On evidence

January 27, 2016

When does evidence based policy become policy based evidence? These days it would appear to be when a hypothesis held for ideological reasons needs to be proven. There are many ways to do this which are a little less blatant than the cartoon but have the same effect. One of the most obvious, given the way research is carried out these days, is to restrict the literature search terms to make sure than only favourable material is created. Far too much government policy is based on restricted summaries of selected papers, or hypothesis based interviews that are far from open. Few people really question these days, or fact check, or think about what is being presented and the assumptions behind it.

It can be worse a team of researchers identified what they called the paradox of unanimity. In a police line up they identified that as the number of independent observers agreeing on identification increased the probably of them being wrong decreased (Lachlan J. Gunn & others The Proceedings of The Royal Society A forthcoming). In the recent Volkswagen scandal it was the consistency of the results which alerted to the possibility of fraud.

Some time ago I agreed that we should change Jury trials from twelve people in a room, to four groups of three working independently of each other. That lead someone to remind my that in some Jewish Courts it use to be the case that unanimity meant you were judged innocent as it evidenced group think. I’m working on a service we can launch for corporate decision making based on that jury idea by the way. It will build on what we already do with MassSense, where we look at dominant descriptive patterns as well as outliers to provide confidence levels and also mitigation strategies. A lot more on that shortly and MassSense will be available for ad hoc use shortly for those who want to get in on the ground floor. The wider decision support project will be a CfAC membership one and that will be announced shortly as well.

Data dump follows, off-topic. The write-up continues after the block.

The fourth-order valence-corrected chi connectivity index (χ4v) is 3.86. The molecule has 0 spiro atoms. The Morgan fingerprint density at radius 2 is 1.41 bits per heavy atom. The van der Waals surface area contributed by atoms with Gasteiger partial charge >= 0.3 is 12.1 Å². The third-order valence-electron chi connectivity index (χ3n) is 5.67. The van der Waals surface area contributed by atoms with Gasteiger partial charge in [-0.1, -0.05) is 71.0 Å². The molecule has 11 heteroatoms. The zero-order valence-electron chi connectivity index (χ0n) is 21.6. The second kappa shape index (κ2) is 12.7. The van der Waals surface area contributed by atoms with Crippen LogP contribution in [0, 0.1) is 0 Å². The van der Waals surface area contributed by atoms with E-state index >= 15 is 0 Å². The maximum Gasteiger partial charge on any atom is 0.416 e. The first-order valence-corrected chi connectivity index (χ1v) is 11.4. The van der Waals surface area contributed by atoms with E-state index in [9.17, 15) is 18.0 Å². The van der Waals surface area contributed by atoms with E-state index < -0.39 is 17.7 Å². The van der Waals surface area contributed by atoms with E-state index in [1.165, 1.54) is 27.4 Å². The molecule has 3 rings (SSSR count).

I’m going to work some of this new thinking into the Cynefin and SenseMaking course on day three, to go with the work on decision mapping and organisational change. So if you want to be there for the early thinking book now!

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About the Cynefin Company

The Cynefin Company (formerly known as Cognitive Edge) was founded in 2005 by Dave Snowden. We believe in praxis and focus on building methods, tools and capability that apply the wisdom from Complex Adaptive Systems theory and other scientific disciplines in social systems. We are the world leader in developing management approaches (in society, government and industry) that empower organisations to absorb uncertainty, detect weak signals to enable sense-making in complex systems, act on the rich data, create resilience and, ultimately, thrive in a complex world.

Cognitive Edge Ltd. & Cognitive Edge Pte. trading as The Cynefin Company and The Cynefin Centre.


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